Earth Repair Corps, Interview with Pete VanDyck – 2018 06 20
By Kirby Fry
K: Pete, it has been my honor and privilege to work with you.
I believe that we first met during a permablitz maintenance event at Kealing Middle School around July 9, 2014. Since then, you have stepped up and filled some very essential roles for the sustainable design movement in Central Texas.
My gratitude goes out to you, and to EVERYONE else implementing best design practices.
Please allow me to ask you six or seven questions.
- How, and or why, were you drawn to regenerative design systems?
Thanks, Kirby. Yes, we did meet at Kealing Middle School and this is actually a photo from that day, good documentation there! Wow, I can’t believe how time flies! At first I was just interested in working outside with the land and plants, but I also had concerns about my own health, the health of society, and the health of our environment which made me want to look deeper into natural systems. It was the same as many other folks who find this path – it usually happens from either a health issue due to poor nutrition, environmental conditions, or being hurt in mainstream society. I was sort of all three. Permaculture Design has opened my eyes to the answers for all of these problems and since then I have been more focused than I had ever been in my life.
2. How did you first learn about permaculture and sustainable design in Central Texas?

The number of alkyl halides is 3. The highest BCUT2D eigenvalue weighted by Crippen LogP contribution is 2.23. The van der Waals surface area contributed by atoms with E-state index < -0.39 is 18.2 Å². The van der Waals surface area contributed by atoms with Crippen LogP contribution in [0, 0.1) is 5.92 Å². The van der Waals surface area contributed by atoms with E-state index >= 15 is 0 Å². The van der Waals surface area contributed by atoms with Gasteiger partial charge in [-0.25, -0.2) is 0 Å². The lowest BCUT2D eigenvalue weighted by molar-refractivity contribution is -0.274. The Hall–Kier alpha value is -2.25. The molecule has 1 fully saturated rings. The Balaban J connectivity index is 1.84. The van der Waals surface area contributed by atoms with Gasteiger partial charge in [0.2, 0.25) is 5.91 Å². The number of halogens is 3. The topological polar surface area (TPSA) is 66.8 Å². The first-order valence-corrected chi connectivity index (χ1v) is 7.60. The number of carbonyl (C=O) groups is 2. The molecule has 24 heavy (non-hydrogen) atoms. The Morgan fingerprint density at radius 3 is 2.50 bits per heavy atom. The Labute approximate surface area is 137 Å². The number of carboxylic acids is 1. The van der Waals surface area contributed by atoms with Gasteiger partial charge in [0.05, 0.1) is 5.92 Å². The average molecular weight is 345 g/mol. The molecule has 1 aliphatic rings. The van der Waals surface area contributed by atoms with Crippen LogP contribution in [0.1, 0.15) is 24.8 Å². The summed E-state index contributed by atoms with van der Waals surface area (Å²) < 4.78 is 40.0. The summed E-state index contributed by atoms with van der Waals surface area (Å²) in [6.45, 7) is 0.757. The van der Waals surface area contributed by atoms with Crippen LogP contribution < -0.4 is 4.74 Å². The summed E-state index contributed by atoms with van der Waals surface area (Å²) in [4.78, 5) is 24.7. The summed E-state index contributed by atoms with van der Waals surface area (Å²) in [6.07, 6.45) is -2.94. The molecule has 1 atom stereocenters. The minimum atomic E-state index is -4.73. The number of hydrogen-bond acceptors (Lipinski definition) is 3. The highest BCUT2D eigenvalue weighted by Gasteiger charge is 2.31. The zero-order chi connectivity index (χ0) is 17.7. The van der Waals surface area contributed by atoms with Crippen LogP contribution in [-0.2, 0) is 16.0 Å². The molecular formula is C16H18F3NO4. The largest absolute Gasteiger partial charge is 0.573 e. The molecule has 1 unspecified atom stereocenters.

After being stationed in San Diego, California for six years I finished my contract with the military and began searching for a new career. During my time there I had developed a skill in finding the right people to help me accomplish my goals. Really all you have to do is find the highest source of knowledge that you can and learn from that person. So I went seeking out Mr. Kirby Fry, who seemed to be that person when I moved to Elgin, Texas. I think I found out about the maintenance blitz at Kealing Middle School through Facebook. I first learned about Permaculture from Ben Falk’s great book “The Resilient Farm and Homestead”.
3. What are some important site selection criteria for a homestead or a farm that we should know about?
It’s very important to find a place with the capacity for redundant sources of water. That includes good wells and room for ponds and rain tanks. Access is also important – why buy land if half of it is inaccessible? Access can often be an afterthought when buying land, many folks figure that they’ll just be able to figure it out and everything will be fine. This can really throw a wrench in the gears when you are building a house and construction trucks cannot get to the building site, or the poor access keeps washing out, or roads are too muddy to cross, etc. I like a short road that’s high and dry, easy to maintain, and reliable.